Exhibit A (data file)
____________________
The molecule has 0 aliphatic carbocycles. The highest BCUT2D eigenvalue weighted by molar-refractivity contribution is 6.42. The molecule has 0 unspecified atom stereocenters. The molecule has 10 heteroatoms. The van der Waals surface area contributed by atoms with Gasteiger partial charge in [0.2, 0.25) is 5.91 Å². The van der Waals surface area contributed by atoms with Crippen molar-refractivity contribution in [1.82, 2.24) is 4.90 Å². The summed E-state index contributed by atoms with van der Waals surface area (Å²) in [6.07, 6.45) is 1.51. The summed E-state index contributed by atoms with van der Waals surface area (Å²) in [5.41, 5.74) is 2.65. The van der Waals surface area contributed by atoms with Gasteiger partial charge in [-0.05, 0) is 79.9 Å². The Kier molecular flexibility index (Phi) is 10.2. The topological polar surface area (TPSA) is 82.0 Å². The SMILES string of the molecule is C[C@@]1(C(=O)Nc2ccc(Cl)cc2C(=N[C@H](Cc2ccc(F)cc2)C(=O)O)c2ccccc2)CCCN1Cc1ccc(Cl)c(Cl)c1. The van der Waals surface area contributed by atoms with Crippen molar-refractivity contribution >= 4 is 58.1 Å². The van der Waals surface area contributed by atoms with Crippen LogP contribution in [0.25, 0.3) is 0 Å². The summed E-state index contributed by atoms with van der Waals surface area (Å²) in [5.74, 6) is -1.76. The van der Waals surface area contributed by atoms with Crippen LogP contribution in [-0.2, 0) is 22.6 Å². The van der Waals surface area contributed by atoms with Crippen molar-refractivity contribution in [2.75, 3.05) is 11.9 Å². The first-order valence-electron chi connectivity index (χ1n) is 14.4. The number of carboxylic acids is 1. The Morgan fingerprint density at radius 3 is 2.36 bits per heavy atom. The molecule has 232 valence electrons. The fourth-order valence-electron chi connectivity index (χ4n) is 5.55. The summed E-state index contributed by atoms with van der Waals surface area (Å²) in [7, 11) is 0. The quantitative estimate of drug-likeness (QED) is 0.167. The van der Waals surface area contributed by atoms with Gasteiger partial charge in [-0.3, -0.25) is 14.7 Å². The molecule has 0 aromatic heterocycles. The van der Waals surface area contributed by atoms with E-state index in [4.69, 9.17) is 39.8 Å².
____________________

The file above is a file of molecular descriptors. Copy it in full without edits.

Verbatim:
The molecule has 0 aliphatic carbocycles. The highest BCUT2D eigenvalue weighted by molar-refractivity contribution is 6.42. The molecule has 0 unspecified atom stereocenters. The molecule has 10 heteroatoms. The van der Waals surface area contributed by atoms with Gasteiger partial charge in [0.2, 0.25) is 5.91 Å². The van der Waals surface area contributed by atoms with Crippen molar-refractivity contribution in [1.82, 2.24) is 4.90 Å². The summed E-state index contributed by atoms with van der Waals surface area (Å²) in [6.07, 6.45) is 1.51. The summed E-state index contributed by atoms with van der Waals surface area (Å²) in [5.41, 5.74) is 2.65. The van der Waals surface area contributed by atoms with Gasteiger partial charge in [-0.05, 0) is 79.9 Å². The Kier molecular flexibility index (Phi) is 10.2. The topological polar surface area (TPSA) is 82.0 Å². The SMILES string of the molecule is C[C@@]1(C(=O)Nc2ccc(Cl)cc2C(=N[C@H](Cc2ccc(F)cc2)C(=O)O)c2ccccc2)CCCN1Cc1ccc(Cl)c(Cl)c1. The van der Waals surface area contributed by atoms with Crippen molar-refractivity contribution >= 4 is 58.1 Å². The van der Waals surface area contributed by atoms with Crippen LogP contribution in [0.25, 0.3) is 0 Å². The summed E-state index contributed by atoms with van der Waals surface area (Å²) in [5.74, 6) is -1.76. The van der Waals surface area contributed by atoms with Crippen LogP contribution in [-0.2, 0) is 22.6 Å². The van der Waals surface area contributed by atoms with Crippen molar-refractivity contribution in [2.75, 3.05) is 11.9 Å². The first-order valence-electron chi connectivity index (χ1n) is 14.4. The number of carboxylic acids is 1. The Morgan fingerprint density at radius 3 is 2.36 bits per heavy atom. The molecule has 232 valence electrons. The fourth-order valence-electron chi connectivity index (χ4n) is 5.55. The summed E-state index contributed by atoms with van der Waals surface area (Å²) in [7, 11) is 0. The quantitative estimate of drug-likeness (QED) is 0.167. The van der Waals surface area contributed by atoms with Gasteiger partial charge in [-0.3, -0.25) is 14.7 Å². The molecule has 0 aromatic heterocycles. The van der Waals surface area contributed by atoms with E-state index in [4.69, 9.17) is 39.8 Å².